|Date Published||17 July 2014|
The Final Silence
When Rea Carlisle forces open a locked door in the house of her dead uncle, she finds a scrapbook with a difference, not full of family photos, but of things like fingernails and hair, mementos of his victims.
Lennon’s ex-girlfriend, Rea Carlisle, inherits a house from an uncle she didn’t even know. On the face of it, the house tells her absolutely nothing about Raymond Drew, but it does have a locked room, and Rea wants to know what’s inside. What she finds turns her stomach. A leather-bound scrapbook contains human fingernails, locks of hair, press cuttings and a chilling narrative from a man who was quite clearly a thoroughly unrepentant serial killer.
Her father wants her to destroy the book. He’s a politician with his eye on a seat in Stormont and doesn’t want to be tainted by the scandal that would inevitably erupt if the book’s contents are made known. Her mother – the sort of woman who flinches if Rea so much as uses a rude word – is equally keen to sweep matters under the carpet. But Rea wants the families of those who’ve died to get some much-needed closure.
The only person she can think of to approach is DI Jack Lennon a man she had a brief relationship with, until he brought it to an end. The problem is that Lennon, recovering from bullet-wounds obtained when he took down a corrupt cop, is sinking under the weight of his addiction to illicitly-obtained prescription painkillers and doesn’t have many friends left in the force. When Rea is murdered and the book disappears, Lennon is the most likely suspect, and tough DCI Serena Flanagan has no intention of letting him get away with murder.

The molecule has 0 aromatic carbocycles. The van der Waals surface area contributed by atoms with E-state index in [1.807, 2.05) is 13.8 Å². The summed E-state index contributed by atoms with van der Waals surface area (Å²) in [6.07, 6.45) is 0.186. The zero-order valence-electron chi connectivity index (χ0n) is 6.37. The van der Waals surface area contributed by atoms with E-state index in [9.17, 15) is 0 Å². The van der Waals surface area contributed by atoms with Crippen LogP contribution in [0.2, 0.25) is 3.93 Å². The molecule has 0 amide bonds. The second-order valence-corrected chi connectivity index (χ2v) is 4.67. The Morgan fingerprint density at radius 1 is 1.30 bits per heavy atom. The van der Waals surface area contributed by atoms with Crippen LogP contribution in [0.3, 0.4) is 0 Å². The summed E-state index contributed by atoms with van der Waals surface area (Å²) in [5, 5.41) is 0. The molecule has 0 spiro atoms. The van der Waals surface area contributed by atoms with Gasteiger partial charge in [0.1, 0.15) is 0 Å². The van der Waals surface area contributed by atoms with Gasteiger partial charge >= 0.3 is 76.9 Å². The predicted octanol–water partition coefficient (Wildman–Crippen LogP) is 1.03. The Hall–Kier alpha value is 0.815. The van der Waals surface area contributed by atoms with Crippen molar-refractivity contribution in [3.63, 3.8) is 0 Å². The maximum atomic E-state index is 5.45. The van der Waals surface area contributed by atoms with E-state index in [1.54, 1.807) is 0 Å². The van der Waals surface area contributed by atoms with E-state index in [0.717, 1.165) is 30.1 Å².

Neville has an enviable ability to get under the skin of his characters and show what makes them tick. Lennon’s attempts to break free of the mess he’s in are painful to watch, and all he does is keep sliding down a particularly greasy pole. Flanagan, on the other hand, is a woman who seems wholly in control on the surface, but beneath it, she’s desperately trying to function in the face of crippling fear for her own health, and how she’s going to break the news that she has cancer to her husband and young child. All too often, competent female police officers are shoe-horned into the ‘ball-breaker’ stereotype, but there’s no way that description can be applied to Flanagan. Like all Neville’s characters, she’s immaculately well-drawn, and he’s able to let her show vulnerability without weakness.
Neville’s writing is stark and powerful, and above all, he knows how to tell a good story about people you’ll actually care about.
Reviewed 06 September 2014 by Linda Wilson